Created for surgical weight loss patients, our ENS (Essential Nutrient System) shake contains a high potency multivitamin, 500 mg of calcium citrate, and 25 g of whey isolate protein in each pack. Our integrated formula provides maximum solubility and ensures that the vitamins and minerals are readily bioavailable. This product is the best option for patients immediately following surgery. 

* The vitamin and mineral content of each pack is equal to taking one chewable multivitamin, plus 500 mg of calcium, plus 25 g of protein. 
* Due to the nature of the formulation, this product is appropriate for any surgical weight loss procedure. As with any of our other delivery systems, you may need additional supplementation based on surgery type. 
* It is recommended to be blended with 8 oz of cold water, shaken, and consumed but can be mixed with as much or as little water as you want. It may also be mixed with milk. 
* Each pack also contains 4 g of soluble fiber, added electrolytes and a 500 mg antioxidant blend, and a 200 mg green tea blend. 
* Like our other products, taste is important and this has a delicious vanilla flavor that will make you think that you are drinking a glass of milk flavored like cake batter.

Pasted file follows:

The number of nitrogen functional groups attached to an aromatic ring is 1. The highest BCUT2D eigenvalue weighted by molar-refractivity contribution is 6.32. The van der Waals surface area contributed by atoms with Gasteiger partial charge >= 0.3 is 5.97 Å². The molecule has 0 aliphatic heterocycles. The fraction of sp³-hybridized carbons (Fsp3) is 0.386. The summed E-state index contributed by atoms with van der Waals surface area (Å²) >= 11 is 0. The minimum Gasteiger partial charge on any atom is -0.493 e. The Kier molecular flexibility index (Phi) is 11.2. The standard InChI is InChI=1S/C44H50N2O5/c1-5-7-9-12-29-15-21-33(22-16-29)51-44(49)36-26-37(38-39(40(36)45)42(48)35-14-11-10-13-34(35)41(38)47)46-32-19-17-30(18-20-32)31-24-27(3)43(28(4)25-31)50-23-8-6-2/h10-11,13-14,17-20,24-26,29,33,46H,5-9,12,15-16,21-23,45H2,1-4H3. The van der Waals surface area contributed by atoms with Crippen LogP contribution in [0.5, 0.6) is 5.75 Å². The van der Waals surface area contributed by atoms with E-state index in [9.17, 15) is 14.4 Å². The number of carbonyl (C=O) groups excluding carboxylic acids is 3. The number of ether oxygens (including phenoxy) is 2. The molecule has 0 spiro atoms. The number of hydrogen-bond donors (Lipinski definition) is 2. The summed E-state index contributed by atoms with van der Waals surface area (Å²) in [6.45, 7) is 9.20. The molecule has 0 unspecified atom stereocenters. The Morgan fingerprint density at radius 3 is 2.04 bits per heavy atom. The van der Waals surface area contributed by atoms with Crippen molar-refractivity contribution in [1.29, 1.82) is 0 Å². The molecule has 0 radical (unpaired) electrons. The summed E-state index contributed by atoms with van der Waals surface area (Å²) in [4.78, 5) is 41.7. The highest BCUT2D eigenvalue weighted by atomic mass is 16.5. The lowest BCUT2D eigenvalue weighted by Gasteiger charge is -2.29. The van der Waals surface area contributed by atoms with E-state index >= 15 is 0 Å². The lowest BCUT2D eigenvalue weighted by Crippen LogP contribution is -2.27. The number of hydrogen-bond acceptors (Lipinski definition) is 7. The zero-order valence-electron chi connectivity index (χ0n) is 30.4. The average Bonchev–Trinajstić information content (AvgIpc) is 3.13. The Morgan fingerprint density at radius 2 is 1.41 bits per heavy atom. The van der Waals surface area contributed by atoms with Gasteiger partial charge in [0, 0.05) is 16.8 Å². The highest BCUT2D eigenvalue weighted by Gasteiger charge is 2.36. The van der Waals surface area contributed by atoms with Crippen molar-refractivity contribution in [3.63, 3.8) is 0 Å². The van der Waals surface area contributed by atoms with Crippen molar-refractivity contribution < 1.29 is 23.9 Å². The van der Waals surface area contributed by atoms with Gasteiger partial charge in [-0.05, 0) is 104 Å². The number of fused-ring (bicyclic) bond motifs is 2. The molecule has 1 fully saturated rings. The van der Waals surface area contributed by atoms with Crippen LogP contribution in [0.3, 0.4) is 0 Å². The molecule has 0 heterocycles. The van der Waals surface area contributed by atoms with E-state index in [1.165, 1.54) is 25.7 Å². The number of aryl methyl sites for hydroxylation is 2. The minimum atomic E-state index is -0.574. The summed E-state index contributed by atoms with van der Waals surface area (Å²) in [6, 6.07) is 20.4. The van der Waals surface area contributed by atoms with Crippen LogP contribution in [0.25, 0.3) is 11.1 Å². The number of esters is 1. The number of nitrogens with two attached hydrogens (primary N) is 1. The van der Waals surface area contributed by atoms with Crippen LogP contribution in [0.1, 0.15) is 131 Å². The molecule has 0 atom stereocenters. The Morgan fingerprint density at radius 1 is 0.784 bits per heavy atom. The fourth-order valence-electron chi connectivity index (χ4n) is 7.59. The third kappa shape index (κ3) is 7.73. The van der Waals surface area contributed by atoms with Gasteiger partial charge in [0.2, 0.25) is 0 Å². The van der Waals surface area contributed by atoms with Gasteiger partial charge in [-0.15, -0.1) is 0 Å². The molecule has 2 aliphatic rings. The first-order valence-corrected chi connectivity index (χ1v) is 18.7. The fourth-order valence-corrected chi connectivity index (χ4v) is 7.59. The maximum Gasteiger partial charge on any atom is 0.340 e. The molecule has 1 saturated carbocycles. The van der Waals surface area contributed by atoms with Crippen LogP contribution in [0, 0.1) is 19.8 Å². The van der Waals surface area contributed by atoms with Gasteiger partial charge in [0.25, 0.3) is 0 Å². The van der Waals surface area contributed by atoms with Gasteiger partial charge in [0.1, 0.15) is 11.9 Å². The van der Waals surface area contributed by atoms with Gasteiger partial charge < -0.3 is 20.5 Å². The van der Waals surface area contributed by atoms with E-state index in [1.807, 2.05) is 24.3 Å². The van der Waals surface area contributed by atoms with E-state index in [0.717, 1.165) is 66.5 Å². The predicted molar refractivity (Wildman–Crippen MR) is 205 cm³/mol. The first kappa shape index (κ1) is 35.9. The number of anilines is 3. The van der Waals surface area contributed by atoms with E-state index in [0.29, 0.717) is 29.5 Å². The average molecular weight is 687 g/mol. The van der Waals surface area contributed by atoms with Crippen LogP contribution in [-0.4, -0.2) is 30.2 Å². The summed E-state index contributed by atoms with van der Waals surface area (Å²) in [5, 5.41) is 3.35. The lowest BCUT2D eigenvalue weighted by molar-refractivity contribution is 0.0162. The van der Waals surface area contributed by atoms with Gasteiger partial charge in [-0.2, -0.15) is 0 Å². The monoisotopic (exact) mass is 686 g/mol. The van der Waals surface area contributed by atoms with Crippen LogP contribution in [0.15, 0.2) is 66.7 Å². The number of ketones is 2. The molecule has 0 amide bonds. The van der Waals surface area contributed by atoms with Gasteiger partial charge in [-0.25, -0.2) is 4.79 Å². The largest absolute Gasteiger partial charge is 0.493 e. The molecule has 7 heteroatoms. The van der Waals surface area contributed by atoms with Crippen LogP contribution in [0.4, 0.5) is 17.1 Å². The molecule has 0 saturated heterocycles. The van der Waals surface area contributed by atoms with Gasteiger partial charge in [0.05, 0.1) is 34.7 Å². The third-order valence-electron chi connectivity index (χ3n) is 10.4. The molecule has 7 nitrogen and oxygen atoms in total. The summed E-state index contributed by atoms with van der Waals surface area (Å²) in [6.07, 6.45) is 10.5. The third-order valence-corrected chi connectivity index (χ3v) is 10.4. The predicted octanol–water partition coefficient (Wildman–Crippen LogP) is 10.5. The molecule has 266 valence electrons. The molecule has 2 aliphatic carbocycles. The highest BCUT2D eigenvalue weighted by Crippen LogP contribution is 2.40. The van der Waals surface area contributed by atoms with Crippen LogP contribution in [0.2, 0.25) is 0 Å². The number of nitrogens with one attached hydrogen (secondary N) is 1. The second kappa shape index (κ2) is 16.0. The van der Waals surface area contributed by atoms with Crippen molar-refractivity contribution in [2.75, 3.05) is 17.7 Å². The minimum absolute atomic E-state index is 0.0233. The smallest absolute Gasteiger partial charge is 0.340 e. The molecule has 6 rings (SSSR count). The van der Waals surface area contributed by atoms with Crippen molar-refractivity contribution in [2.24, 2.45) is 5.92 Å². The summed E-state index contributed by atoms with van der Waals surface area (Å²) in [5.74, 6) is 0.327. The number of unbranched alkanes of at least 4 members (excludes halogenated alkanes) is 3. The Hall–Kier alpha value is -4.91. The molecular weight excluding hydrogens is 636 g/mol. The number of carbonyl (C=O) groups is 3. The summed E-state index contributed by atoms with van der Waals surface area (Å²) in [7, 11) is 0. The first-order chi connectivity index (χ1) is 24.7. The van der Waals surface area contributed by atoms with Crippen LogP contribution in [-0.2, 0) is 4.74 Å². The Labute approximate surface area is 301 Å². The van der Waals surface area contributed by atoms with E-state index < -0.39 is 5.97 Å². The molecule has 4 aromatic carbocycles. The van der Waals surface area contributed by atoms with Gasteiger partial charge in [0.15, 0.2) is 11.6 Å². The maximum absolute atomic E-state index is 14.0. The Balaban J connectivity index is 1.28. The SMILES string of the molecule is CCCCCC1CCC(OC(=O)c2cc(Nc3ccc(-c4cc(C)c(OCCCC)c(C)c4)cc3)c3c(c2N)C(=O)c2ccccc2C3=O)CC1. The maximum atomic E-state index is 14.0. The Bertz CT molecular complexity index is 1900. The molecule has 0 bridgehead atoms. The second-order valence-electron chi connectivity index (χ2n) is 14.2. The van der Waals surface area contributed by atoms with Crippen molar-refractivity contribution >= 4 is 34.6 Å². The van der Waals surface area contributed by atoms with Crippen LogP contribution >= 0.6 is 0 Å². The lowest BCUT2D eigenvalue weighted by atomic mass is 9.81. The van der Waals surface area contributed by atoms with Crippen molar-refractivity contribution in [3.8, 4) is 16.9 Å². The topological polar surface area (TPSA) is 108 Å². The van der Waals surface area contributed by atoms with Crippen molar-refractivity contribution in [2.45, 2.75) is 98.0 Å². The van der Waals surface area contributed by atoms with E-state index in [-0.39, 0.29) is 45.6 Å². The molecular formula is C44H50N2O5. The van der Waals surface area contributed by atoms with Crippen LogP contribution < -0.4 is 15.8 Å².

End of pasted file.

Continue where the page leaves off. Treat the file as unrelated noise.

* Since quality is a critical element of all of our products, we utilize an ultra refined whey isolate protein that scores 100 on the PDCAAS scale. 

-Celebrate Vitamins 

Who would benefit from this product? 

1. Early post-operative patients – Since this may be diluted to taste, there are virtually no issues with taste aversion. 
2. Athletes – If you are a surgery patient turned athlete, this can help to flavor that boring water that you need to drink. Water is critical and taking your vitamins and calcium while hydrating makes it easier. 
3. Anyone looking for a convenient alternative to pills or chewables.

Bariatric surgery may prevent heart failure

Bariatric surgery may prevent heart failure

Major finding: The incidence rate of heart failure during a median 15 years of prospective follow-up after bariatric surgery was 3.1 cases per 1,000 person-years, compared with 5.2/1,000 person-years in obese controls.

Data source: The Swedish Obese Subjects study included 2,010 obese subjects who underwent bariatric surgery in 1987-2001 and 2,037 closely matched obese controls. It is a nonrandomized, prospective, observational study.